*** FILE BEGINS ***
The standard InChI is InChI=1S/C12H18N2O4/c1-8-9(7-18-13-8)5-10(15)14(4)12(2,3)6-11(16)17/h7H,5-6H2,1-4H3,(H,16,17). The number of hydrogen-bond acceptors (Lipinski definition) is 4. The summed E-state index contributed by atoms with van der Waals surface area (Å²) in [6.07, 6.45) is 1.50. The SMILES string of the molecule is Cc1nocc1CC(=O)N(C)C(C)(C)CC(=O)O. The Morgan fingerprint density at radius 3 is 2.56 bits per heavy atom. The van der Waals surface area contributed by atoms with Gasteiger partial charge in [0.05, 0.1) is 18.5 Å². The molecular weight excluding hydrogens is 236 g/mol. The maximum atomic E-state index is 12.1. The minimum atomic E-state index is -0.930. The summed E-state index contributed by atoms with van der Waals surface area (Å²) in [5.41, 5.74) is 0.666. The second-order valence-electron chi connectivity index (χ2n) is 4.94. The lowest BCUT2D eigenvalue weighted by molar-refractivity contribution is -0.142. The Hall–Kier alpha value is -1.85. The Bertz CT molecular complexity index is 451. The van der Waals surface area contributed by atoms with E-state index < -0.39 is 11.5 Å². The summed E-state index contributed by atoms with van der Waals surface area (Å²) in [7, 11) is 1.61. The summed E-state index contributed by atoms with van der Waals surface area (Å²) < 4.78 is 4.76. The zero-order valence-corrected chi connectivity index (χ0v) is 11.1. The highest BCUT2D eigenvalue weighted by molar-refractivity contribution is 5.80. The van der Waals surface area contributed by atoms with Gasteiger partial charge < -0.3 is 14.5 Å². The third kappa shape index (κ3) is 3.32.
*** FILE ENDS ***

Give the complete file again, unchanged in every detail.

The standard InChI is InChI=1S/C12H18N2O4/c1-8-9(7-18-13-8)5-10(15)14(4)12(2,3)6-11(16)17/h7H,5-6H2,1-4H3,(H,16,17). The number of hydrogen-bond acceptors (Lipinski definition) is 4. The summed E-state index contributed by atoms with van der Waals surface area (Å²) in [6.07, 6.45) is 1.50. The SMILES string of the molecule is Cc1nocc1CC(=O)N(C)C(C)(C)CC(=O)O. The Morgan fingerprint density at radius 3 is 2.56 bits per heavy atom. The van der Waals surface area contributed by atoms with Gasteiger partial charge in [0.05, 0.1) is 18.5 Å². The molecular weight excluding hydrogens is 236 g/mol. The maximum atomic E-state index is 12.1. The minimum atomic E-state index is -0.930. The summed E-state index contributed by atoms with van der Waals surface area (Å²) in [5.41, 5.74) is 0.666. The second-order valence-electron chi connectivity index (χ2n) is 4.94. The lowest BCUT2D eigenvalue weighted by molar-refractivity contribution is -0.142. The Hall–Kier alpha value is -1.85. The Bertz CT molecular complexity index is 451. The van der Waals surface area contributed by atoms with E-state index < -0.39 is 11.5 Å². The summed E-state index contributed by atoms with van der Waals surface area (Å²) in [7, 11) is 1.61. The summed E-state index contributed by atoms with van der Waals surface area (Å²) < 4.78 is 4.76. The zero-order valence-corrected chi connectivity index (χ0v) is 11.1. The highest BCUT2D eigenvalue weighted by molar-refractivity contribution is 5.80. The van der Waals surface area contributed by atoms with Gasteiger partial charge < -0.3 is 14.5 Å². The third kappa shape index (κ3) is 3.32.